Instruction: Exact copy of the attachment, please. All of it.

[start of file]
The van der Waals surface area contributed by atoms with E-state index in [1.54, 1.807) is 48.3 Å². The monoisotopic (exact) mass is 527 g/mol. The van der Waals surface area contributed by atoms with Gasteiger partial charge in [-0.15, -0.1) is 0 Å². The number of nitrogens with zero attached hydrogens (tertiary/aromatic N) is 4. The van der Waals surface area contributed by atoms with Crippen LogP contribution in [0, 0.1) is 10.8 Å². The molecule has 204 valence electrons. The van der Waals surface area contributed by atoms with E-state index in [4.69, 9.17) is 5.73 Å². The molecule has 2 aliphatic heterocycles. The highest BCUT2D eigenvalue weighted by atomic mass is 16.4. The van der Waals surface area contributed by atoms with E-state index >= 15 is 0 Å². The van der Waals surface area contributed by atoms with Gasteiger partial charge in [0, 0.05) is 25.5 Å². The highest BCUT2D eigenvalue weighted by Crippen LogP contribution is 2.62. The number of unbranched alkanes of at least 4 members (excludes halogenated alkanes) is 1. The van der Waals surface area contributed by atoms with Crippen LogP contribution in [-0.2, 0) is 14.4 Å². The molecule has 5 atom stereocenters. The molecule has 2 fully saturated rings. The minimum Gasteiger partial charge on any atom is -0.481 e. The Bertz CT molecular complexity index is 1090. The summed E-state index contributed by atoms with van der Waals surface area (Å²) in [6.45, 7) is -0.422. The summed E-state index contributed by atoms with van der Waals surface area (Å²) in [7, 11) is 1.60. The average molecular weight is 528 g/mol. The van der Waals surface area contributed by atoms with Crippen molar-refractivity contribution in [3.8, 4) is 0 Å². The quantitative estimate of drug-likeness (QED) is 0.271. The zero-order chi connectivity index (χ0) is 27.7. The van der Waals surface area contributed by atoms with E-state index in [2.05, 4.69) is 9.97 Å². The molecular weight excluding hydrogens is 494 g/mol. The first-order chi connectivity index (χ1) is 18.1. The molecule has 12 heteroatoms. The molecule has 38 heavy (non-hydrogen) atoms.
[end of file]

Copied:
The van der Waals surface area contributed by atoms with E-state index in [1.54, 1.807) is 48.3 Å². The monoisotopic (exact) mass is 527 g/mol. The van der Waals surface area contributed by atoms with Gasteiger partial charge in [-0.15, -0.1) is 0 Å². The number of nitrogens with zero attached hydrogens (tertiary/aromatic N) is 4. The van der Waals surface area contributed by atoms with Crippen LogP contribution in [0, 0.1) is 10.8 Å². The molecule has 204 valence electrons. The van der Waals surface area contributed by atoms with E-state index in [4.69, 9.17) is 5.73 Å². The molecule has 2 aliphatic heterocycles. The highest BCUT2D eigenvalue weighted by atomic mass is 16.4. The van der Waals surface area contributed by atoms with E-state index >= 15 is 0 Å². The van der Waals surface area contributed by atoms with Gasteiger partial charge in [0, 0.05) is 25.5 Å². The highest BCUT2D eigenvalue weighted by Crippen LogP contribution is 2.62. The number of unbranched alkanes of at least 4 members (excludes halogenated alkanes) is 1. The van der Waals surface area contributed by atoms with Crippen LogP contribution in [-0.2, 0) is 14.4 Å². The molecule has 5 atom stereocenters. The molecule has 2 fully saturated rings. The minimum Gasteiger partial charge on any atom is -0.481 e. The Bertz CT molecular complexity index is 1090. The summed E-state index contributed by atoms with van der Waals surface area (Å²) in [6.45, 7) is -0.422. The summed E-state index contributed by atoms with van der Waals surface area (Å²) in [7, 11) is 1.60. The average molecular weight is 528 g/mol. The van der Waals surface area contributed by atoms with Crippen molar-refractivity contribution in [3.8, 4) is 0 Å². The quantitative estimate of drug-likeness (QED) is 0.271. The zero-order chi connectivity index (χ0) is 27.7. The van der Waals surface area contributed by atoms with E-state index in [2.05, 4.69) is 9.97 Å². The molecular weight excluding hydrogens is 494 g/mol. The first-order chi connectivity index (χ1) is 18.1. The molecule has 12 heteroatoms. The molecule has 38 heavy (non-hydrogen) atoms.